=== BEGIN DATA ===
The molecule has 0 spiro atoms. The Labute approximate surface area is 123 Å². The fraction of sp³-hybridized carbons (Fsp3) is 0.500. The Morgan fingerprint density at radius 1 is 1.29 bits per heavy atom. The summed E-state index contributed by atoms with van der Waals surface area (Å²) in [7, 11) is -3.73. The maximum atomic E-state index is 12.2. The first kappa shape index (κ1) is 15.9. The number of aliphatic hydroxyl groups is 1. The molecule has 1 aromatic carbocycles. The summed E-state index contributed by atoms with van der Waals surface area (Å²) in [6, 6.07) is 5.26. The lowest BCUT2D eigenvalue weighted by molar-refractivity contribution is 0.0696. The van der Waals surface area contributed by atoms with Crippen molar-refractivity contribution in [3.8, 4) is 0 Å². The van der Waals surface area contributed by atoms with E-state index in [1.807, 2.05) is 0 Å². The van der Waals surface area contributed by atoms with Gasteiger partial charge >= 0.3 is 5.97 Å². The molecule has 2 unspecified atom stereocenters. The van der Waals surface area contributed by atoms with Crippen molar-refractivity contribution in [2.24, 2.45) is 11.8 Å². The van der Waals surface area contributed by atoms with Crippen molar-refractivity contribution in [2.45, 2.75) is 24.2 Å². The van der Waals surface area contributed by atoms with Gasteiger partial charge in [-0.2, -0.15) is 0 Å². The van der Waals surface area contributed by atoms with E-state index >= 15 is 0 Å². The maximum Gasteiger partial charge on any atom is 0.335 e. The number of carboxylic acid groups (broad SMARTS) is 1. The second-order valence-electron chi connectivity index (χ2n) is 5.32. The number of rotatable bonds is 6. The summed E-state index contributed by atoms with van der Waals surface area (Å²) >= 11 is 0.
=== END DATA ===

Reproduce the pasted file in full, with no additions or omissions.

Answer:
The molecule has 0 spiro atoms. The Labute approximate surface area is 123 Å². The fraction of sp³-hybridized carbons (Fsp3) is 0.500. The Morgan fingerprint density at radius 1 is 1.29 bits per heavy atom. The summed E-state index contributed by atoms with van der Waals surface area (Å²) in [7, 11) is -3.73. The maximum atomic E-state index is 12.2. The first kappa shape index (κ1) is 15.9. The number of aliphatic hydroxyl groups is 1. The molecule has 1 aromatic carbocycles. The summed E-state index contributed by atoms with van der Waals surface area (Å²) in [6, 6.07) is 5.26. The lowest BCUT2D eigenvalue weighted by molar-refractivity contribution is 0.0696. The van der Waals surface area contributed by atoms with Crippen molar-refractivity contribution in [3.8, 4) is 0 Å². The van der Waals surface area contributed by atoms with E-state index in [1.807, 2.05) is 0 Å². The van der Waals surface area contributed by atoms with Gasteiger partial charge >= 0.3 is 5.97 Å². The molecule has 2 unspecified atom stereocenters. The van der Waals surface area contributed by atoms with Crippen molar-refractivity contribution in [2.24, 2.45) is 11.8 Å². The van der Waals surface area contributed by atoms with Crippen molar-refractivity contribution in [2.45, 2.75) is 24.2 Å². The van der Waals surface area contributed by atoms with Gasteiger partial charge in [-0.2, -0.15) is 0 Å². The van der Waals surface area contributed by atoms with E-state index >= 15 is 0 Å². The maximum Gasteiger partial charge on any atom is 0.335 e. The number of carboxylic acid groups (broad SMARTS) is 1. The second-order valence-electron chi connectivity index (χ2n) is 5.32. The number of rotatable bonds is 6. The summed E-state index contributed by atoms with van der Waals surface area (Å²) >= 11 is 0.